The work brings together evidence from over 1800 museum specimens, as well as rare historical books, new field collections, evolutionary genetics and computer analysis. Dr Meade’s paper, written with collaborator Professor John Parnell from Trinity College, ties down the origins, diversity and key evolutionary innovations of these plants as they diversified across tropical Asia over the last 20 million years. In all, 33 species are identified, including one, Uvaria vietnamensis, which was first discovered by Dr Meade in 2005. The paper focuses on the species that occur in the geographic region from Western India to the Isthmus of Kra on the Thai-Malay border, including the Himalayas, Southeast Asia and Southern China.
“It’s great to lodge this work in the scientific record, because it tells a small, but very interesting story in the evolution of tropical biodiversity”, said Dr Meade. “We are pretty sure from DNA analysis that Uvaria crossed into Asia from Africa about 20 million years ago, when the ancient lands of the Middle East had a wetter, more tropical climate. What we have been able to do is identify the different groups of species that emerged in the aftermath of this migration, and in fact it’s possible to identify which wave of migration a particular species belongs to - just by looking at its flowers.”
“In the case of Uvaria, the stamens and carpels, which are the male and female parts of the flower respectively, are a dead giveaway – among the species that were the earliest migrants to arrive in Southeast Asia for example, they have quite different types compared to later migrants.”
“This finding had a lovely symmetry to it, because when Carl Linneaus first started to classify these plants back in 1753, he emphasised the importance of the male and female parts of the flower. Some 250 years later, using evidence from state-of-the-art DNA sequences, combined with computer-based analysis of morphological structures - all confirms he was right. That kind of boomerang story is really nice. You see it a lot with the great scientists, their ideas just endure.”
Dr Meade, who was lead researcher and author on the paper, has been working on the project for several years. “This kind of detailed evolutionary analysis, assembling the catalogue of life, is the basis for our understanding of all of nature, and any research in Biology - from agriculture to genetics - ultimately rests on this fundamental classification of organisms.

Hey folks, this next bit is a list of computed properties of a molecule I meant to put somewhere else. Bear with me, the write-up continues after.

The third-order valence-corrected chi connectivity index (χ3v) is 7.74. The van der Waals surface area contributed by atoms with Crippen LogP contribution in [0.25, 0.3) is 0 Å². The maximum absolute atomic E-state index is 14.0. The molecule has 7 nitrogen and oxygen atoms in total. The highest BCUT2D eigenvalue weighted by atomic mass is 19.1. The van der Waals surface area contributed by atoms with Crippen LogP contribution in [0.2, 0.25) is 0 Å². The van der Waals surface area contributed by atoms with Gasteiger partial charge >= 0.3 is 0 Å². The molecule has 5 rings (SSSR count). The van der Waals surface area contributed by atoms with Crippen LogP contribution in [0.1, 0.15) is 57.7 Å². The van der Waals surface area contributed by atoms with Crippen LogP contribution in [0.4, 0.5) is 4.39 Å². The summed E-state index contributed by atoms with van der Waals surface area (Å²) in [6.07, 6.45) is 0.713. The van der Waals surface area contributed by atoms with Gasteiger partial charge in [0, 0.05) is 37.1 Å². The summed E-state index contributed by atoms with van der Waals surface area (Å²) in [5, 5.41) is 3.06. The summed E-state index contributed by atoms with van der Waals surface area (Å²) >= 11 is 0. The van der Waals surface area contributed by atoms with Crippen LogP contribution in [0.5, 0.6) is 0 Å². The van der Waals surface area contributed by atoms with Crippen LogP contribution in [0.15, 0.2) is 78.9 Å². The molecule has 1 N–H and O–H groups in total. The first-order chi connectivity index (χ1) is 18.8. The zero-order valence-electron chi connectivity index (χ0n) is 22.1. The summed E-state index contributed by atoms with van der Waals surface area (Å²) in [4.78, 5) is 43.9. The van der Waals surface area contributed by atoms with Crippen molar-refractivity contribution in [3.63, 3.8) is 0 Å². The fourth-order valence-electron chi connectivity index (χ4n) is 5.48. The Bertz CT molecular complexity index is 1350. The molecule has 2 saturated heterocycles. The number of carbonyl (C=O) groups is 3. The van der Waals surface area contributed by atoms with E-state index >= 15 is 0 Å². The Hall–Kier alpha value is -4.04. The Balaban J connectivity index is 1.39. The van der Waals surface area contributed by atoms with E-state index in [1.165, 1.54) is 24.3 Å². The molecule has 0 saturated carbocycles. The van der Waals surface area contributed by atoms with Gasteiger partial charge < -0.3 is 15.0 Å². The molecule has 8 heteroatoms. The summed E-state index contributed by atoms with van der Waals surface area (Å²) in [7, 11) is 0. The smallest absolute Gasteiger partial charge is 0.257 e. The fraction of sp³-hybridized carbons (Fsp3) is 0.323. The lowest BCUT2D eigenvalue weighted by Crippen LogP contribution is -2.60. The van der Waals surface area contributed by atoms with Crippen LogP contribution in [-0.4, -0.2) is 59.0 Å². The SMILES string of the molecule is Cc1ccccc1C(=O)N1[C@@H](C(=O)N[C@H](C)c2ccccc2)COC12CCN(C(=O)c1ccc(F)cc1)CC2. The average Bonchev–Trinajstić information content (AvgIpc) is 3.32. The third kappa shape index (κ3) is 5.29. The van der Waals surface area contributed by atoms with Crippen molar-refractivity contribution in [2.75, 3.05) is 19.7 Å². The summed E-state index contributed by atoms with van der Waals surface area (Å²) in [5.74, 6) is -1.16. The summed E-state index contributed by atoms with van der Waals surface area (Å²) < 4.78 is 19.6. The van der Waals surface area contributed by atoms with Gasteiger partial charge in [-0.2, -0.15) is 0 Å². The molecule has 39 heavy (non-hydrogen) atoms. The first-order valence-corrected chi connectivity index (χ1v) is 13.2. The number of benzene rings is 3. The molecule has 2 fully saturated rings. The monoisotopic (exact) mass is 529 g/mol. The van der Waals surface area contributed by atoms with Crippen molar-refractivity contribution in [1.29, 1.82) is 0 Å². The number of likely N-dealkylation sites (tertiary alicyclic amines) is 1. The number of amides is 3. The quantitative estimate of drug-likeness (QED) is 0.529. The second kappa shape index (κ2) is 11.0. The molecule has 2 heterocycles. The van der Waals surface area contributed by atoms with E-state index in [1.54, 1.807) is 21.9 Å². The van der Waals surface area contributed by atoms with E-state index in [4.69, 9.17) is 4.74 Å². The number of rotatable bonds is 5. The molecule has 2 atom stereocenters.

“What a lot of people don’t realise is that we are still discovering new species all the time. Just as one example, when I was collecting Uvaria along the Mekong Gorge between Thailand and Laos, I spotted a plant on the side of the forest track as we passed in the Jeep and I asked to stop. When we got out and examined it, it looked familiar, but somehow quite strange. Months later, after the expedition was over and I had time to identify the specimen properly – I couldn’t. It turned out to be a new species, unknown to science at that point. So just like that, a new species comes to light. And week-in, week-out, based on a constant stream of new collections from all over the world, scientists are working to catalogue the bounty of life on Earth.
“But the work takes time and resources, and I am happy that at Maynooth University we can make a small contribution to what is a global effort. With human population increase and climate change, time is not on our side. But it all helps. With this latest paper, we have added to the global record, and we move on – there is always more work to be done.”
Dr Meade will next adapt part of this work to the upcoming Flora of Thailand project to catalogue all the Annonaceae in the region, due for completion in 2019.
Dr Meade lectures in Ecology at Maynooth University Department of Biology. His research interests are in plant biogeography, evolution and ecology, and in 2017 he was a Fulbright International Scholar at the University of Colorado, Boulder. Currently the major project at Dr Meade’s lab focuses on the biogeography and climate adaptation of Arctic-Alpine plants in the Northern Hemisphere.
Meade C and Parnell J (2018). A Revised Taxonomy for Uvaria (Annonaceae) in continental Asia. Australian Systematic Botany 31(4) 311-356. https://doi.org/10.1071/SB17051